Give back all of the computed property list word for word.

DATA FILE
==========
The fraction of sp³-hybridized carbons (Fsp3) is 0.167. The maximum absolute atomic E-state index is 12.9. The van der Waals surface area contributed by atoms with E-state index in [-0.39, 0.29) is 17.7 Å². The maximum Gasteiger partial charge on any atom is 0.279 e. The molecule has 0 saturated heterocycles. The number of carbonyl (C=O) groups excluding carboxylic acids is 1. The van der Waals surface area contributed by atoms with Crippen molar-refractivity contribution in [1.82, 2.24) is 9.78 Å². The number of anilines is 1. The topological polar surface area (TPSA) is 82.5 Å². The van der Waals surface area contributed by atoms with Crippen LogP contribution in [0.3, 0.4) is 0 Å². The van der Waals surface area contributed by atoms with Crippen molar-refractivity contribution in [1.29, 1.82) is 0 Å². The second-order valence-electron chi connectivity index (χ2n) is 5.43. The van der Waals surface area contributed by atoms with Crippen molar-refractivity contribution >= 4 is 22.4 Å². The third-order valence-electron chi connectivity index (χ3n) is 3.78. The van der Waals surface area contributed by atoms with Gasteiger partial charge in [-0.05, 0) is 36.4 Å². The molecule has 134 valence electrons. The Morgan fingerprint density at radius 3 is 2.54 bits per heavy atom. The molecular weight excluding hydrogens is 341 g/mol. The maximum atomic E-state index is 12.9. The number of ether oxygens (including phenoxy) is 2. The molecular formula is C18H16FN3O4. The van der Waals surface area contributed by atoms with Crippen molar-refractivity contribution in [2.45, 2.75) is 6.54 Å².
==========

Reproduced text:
The fraction of sp³-hybridized carbons (Fsp3) is 0.167. The maximum absolute atomic E-state index is 12.9. The van der Waals surface area contributed by atoms with E-state index in [-0.39, 0.29) is 17.7 Å². The maximum Gasteiger partial charge on any atom is 0.279 e. The molecule has 0 saturated heterocycles. The number of carbonyl (C=O) groups excluding carboxylic acids is 1. The van der Waals surface area contributed by atoms with Crippen molar-refractivity contribution in [1.82, 2.24) is 9.78 Å². The number of anilines is 1. The topological polar surface area (TPSA) is 82.5 Å². The van der Waals surface area contributed by atoms with Crippen LogP contribution in [0.3, 0.4) is 0 Å². The van der Waals surface area contributed by atoms with Crippen molar-refractivity contribution in [1.29, 1.82) is 0 Å². The second-order valence-electron chi connectivity index (χ2n) is 5.43. The van der Waals surface area contributed by atoms with Crippen molar-refractivity contribution >= 4 is 22.4 Å². The third-order valence-electron chi connectivity index (χ3n) is 3.78. The van der Waals surface area contributed by atoms with Gasteiger partial charge in [-0.05, 0) is 36.4 Å². The molecule has 134 valence electrons. The Morgan fingerprint density at radius 3 is 2.54 bits per heavy atom. The molecular weight excluding hydrogens is 341 g/mol. The maximum atomic E-state index is 12.9. The number of ether oxygens (including phenoxy) is 2. The molecular formula is C18H16FN3O4. The van der Waals surface area contributed by atoms with Crippen molar-refractivity contribution in [2.45, 2.75) is 6.54 Å².